It seems now more than ever, the film industry is turning to the literary world to find its stories. The big studios feel adaptations is where the money is. So, whenever I sit down to watch a translation of a beloved book to the big screen, I must admit, I’m always sceptical. It is essential to ask the questions; do we need this and do we need it now. For Australian director Leigh Whannel’s sci-fi-horror, The Invisible Man, that is a resounding yes and yes. This smart and timely film takes H.G. Wells classic of the same title and ultimately changes the main character’s perspective. Instead of assuming the eye of an invisible man, we follow his victim, here Cecilia Kass, expertly played by Elizabeth Moss.
The film opens with Cecilia’s escape from her abusive boyfriend and optic tech giant Adrian Griffin (Oliver Jackson-Cohen.) After news of his death a few weeks later it seems Cecilia can finally begin to rebuild her new life. However, an inexplicable and invisible presence begins to show itself to Cecilia who struggles to convince those around her of its existence.
We have seen Moss in this role before, I’m thinking of the breath-taking The Handmaid’s Tale in particular, a strong yet vulnerable woman battling a dystopic patriarch with force and wit. And she certainly does the role justice here too. Let us not forget that for most of the film she is reacting and even fighting with something that isn’t there. Convincing the audience of something that is not there is to the credit of Whannel’s direction also. His experience in the genre (with both the Saw and Insidious franchises under his belt) shows intense moments of empty hallways and open frames. One of my favourite moments in the film sees Cecilia panting in the cold outside as checks to see if anyone mysteriously opened the front door. Just next to her, literally breathing down her neck, we see the cold breath of the invisible man. Stefano Duscio’s photography and the design from the sound department help sell these moments. The combination of slow measured pans across empty rooms with moments of silence interrupted by ear-shattering synthetic booms received many jumps and gasps in the theatre.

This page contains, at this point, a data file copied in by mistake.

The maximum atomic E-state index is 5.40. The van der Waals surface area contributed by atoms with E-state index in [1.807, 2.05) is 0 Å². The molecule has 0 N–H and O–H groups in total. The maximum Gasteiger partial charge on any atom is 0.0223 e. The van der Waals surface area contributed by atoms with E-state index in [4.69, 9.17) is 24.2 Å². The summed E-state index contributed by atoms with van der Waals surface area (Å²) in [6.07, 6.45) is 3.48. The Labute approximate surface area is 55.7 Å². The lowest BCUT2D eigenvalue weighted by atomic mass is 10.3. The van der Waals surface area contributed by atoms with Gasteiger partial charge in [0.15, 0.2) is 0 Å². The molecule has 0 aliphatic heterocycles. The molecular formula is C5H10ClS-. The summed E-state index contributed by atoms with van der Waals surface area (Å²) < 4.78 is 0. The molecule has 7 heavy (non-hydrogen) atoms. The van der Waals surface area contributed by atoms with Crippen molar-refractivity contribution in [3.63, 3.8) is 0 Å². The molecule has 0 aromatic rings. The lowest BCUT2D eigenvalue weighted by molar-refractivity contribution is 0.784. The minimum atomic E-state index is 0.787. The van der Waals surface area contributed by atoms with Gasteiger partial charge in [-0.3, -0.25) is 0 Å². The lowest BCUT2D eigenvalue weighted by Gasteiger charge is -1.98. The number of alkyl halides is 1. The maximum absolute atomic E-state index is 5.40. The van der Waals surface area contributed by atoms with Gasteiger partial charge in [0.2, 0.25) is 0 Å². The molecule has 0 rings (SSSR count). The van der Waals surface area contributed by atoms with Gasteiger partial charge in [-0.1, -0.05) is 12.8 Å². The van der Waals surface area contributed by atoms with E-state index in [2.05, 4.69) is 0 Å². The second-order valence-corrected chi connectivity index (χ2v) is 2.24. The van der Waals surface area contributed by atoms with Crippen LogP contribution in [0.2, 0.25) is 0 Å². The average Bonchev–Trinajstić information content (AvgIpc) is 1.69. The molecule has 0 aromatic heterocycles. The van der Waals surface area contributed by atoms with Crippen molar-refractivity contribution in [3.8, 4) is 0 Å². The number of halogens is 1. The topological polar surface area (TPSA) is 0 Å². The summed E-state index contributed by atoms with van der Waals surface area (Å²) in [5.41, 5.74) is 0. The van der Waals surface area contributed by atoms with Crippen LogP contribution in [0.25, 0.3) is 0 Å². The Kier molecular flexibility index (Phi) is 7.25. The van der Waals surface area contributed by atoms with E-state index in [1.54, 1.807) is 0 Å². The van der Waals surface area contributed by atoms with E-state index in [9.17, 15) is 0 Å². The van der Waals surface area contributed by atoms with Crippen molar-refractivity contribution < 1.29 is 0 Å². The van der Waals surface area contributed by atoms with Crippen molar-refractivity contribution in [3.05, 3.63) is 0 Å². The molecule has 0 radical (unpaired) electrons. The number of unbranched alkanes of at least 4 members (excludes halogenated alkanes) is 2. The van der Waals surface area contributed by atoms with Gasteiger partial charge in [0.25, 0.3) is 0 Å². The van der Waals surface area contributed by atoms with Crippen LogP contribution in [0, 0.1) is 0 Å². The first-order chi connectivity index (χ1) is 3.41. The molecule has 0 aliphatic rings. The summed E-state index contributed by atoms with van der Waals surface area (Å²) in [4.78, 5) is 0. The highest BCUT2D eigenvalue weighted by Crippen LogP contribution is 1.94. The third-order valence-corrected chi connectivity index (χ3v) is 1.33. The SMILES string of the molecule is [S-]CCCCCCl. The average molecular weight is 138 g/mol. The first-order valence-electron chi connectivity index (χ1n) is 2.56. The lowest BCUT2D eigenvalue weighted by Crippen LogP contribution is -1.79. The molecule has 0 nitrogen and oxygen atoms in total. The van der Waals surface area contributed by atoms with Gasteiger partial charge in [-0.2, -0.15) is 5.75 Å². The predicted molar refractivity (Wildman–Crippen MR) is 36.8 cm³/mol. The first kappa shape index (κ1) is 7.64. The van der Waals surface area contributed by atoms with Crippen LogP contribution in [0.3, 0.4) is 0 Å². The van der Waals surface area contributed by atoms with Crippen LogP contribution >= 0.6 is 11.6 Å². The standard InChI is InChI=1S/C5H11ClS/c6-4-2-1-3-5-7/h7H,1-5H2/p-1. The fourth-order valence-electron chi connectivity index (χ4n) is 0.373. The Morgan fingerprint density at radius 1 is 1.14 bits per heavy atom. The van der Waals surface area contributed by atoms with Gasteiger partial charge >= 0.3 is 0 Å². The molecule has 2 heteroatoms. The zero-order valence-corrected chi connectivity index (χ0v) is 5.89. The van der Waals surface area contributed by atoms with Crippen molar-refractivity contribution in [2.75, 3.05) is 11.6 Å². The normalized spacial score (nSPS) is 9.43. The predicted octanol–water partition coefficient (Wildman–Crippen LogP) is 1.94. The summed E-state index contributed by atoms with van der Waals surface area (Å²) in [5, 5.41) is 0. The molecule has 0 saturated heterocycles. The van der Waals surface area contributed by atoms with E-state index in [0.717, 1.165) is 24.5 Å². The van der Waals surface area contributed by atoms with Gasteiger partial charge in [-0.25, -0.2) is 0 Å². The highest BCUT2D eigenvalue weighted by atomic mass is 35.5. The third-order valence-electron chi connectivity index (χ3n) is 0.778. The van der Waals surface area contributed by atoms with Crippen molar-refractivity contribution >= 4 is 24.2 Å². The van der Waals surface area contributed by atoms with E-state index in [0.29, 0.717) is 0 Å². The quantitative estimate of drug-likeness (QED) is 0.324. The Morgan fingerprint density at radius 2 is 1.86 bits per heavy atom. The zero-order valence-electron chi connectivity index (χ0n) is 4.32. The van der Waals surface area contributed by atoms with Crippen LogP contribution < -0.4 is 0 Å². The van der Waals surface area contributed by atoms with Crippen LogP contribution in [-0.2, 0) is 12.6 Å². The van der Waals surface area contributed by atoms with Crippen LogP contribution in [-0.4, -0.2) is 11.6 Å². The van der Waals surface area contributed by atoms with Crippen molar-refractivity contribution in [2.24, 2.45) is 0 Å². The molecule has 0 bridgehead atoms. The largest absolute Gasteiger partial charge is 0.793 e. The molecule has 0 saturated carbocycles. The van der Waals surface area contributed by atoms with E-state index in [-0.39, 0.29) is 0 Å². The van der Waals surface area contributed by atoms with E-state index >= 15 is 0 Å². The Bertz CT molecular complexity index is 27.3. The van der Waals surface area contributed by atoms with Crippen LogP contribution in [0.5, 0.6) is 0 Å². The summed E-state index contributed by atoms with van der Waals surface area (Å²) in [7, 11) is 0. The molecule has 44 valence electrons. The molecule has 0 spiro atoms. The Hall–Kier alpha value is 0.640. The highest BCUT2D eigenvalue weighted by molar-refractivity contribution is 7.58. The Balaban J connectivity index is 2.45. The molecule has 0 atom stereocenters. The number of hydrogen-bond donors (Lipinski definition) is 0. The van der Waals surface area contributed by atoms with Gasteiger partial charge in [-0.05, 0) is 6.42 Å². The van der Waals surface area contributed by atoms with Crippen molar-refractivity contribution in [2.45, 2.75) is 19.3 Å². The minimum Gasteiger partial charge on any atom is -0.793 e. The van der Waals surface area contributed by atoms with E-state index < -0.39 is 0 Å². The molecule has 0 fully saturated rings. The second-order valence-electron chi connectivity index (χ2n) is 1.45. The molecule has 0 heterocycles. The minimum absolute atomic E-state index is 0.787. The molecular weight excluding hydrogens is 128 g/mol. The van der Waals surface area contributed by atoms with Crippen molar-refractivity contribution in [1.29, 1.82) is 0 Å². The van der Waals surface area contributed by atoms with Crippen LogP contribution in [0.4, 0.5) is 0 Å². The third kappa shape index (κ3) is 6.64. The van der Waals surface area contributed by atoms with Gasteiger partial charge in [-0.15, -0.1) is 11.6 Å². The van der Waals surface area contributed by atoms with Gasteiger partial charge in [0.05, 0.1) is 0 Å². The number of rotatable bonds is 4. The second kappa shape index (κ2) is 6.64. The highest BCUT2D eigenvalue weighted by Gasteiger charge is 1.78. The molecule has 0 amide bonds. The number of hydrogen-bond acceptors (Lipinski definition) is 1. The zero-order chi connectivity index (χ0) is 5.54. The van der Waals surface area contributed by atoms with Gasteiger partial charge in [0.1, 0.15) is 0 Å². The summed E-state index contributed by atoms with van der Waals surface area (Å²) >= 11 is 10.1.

Ultimately it is not the filmmaking that makes this story so worthy of your time. It is Whannel’s choice to follow the woman instead of the man that makes this an important movie. It is not possible to separate The Invisible Man from the context of its time. The stories of #MeToo, men who after using their positions of power to abuse women are exposed by those same women, sounds eerily familiar to the summary given of The Invisible Man. Despite the hybrid of a genre, Whannel is working within he is still able to maintain the seriousness this story deserves. It is for that reason I see The Invisible Man as a film adaptation that we need, and one that we need for a film industry of today.
Image Credit: IMDb